For dogs with anxiety when separated from their owner, counterconditioning focuses on developing an association between being alone and good things, like tasty food. To develop this kind of association, every time the owner leaves the house, they can offer their dog a kong type of toy stuffed with food that will take them at least 20 to 30 minutes to consume. As soon as the owner returns home they remove these special toys so that the dog only has access to them and the high-value foods inside when he/she is alone. The dog can be fed all of his/her daily meals in special toys. For example, the dog can be fed his/her breakfast and some tasty treats in a kong type of toy every morning before the owner goes to work. Note that this approach usually only helps in mild cases of anxiety because highly anxious dogs often won’t eat when their owners aren’t home.
Desensitisation means to make the dog less sensitive. Its goal is to eliminate or reduce the exaggerated, emotion-based reaction that an animal has to a specific thing – like other animals, certain people, noises or situations/places. It involves a very gradual process of exposing an animal to a much less intense version of the thing or event he/she fears, in such a way that his fear isn’t triggered. Gradually the intensity of the stimulus is increased, ideally without eliciting the anxious response. In the example of the departing owner, the owner gradually increases the time away.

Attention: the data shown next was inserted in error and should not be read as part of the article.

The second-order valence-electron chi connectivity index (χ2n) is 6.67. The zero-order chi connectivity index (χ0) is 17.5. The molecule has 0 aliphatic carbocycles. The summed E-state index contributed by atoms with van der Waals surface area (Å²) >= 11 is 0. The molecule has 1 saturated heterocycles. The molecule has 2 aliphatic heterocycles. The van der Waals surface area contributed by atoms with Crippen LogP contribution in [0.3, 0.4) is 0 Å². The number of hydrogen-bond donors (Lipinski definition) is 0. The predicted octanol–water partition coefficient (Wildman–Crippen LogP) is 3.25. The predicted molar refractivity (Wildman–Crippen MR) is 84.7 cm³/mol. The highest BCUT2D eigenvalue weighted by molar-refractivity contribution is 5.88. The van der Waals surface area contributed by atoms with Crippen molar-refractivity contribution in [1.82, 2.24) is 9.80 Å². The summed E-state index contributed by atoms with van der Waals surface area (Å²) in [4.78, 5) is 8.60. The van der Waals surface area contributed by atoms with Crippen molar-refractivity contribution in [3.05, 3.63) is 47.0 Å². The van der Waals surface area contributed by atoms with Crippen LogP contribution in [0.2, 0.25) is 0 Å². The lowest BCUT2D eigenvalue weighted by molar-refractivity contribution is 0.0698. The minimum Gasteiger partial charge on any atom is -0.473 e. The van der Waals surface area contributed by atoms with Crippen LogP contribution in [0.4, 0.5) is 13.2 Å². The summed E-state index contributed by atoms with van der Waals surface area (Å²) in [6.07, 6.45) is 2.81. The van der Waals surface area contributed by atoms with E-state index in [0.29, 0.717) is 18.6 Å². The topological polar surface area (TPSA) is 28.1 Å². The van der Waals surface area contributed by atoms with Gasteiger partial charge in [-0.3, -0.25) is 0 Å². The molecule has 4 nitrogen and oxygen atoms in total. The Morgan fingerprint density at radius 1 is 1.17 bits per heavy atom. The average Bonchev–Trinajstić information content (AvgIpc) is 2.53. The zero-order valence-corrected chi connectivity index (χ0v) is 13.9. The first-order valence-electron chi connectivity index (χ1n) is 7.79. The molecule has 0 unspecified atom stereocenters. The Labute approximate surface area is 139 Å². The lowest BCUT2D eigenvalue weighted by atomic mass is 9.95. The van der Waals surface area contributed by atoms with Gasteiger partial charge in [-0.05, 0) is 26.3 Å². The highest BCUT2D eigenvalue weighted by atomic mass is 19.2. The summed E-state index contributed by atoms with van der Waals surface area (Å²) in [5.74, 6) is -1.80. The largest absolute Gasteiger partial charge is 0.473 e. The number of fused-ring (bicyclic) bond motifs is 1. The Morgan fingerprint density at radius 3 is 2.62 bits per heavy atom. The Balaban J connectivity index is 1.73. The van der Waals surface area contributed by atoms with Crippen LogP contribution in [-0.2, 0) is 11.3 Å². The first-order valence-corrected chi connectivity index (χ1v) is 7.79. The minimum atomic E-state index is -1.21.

The dog should be provided with things ‘to do’. Providing lots of physical and mental stimulation is a vital part of managing anxiety. Exercising the dog’s mind and body can greatly enrich their life, decrease anxiety and provide them with plenty of opportunities to engage in normal dog behaviours. Additionally, a physically and mentally tired dog doesn’t have much excess energy to expend when he/she is left alone.
- Give your dog physical exercise every day. Try to exercise your dog before you have to leave (e g. long morning walk before you set off for work). If you have access to a safe and secure dog park – allow your dog to run around off-leash to expend energy. This should help him/her relax and rest while you’re gone.
- Some owners also try to exercise their dog during the middle of the day (e.g. organise a reputable dog walker) as this can help to tire out dogs and reduce anxiety whilst waiting for their owner to return after a day’s work.
- Take different routes and visit new places as often as possible so that your dog can experience novel smells and sights.
- Fill Kong type toys with food that will take your dog at least 20-30 minutes to eat while you’re away.
- Hide your dogs food so they have to find it which can help to engage and preoccupy them.
Provide appropriate Chew items
- Safe chew items designed for dogs to chew on can help to preoccupy dogs while they’re alone at home.
- Play fun, interactive games with your dog, such as fetch and tug-of-war (before you leave them alone).
- See if any friends or family can help to keep your dog company for some of the time while you’re not available.
- Research reputable doggy day care services in your area.
In some cases, separation anxiety can be severe, for example where the dog may be a danger to him or herself (e.g. a dog that causes serious physical injury to him/herself) veterinarians may suggest a combination of pharmaceutical medication and behavioural modification/training to help the dog. Pet owners should discuss this directly with their vet.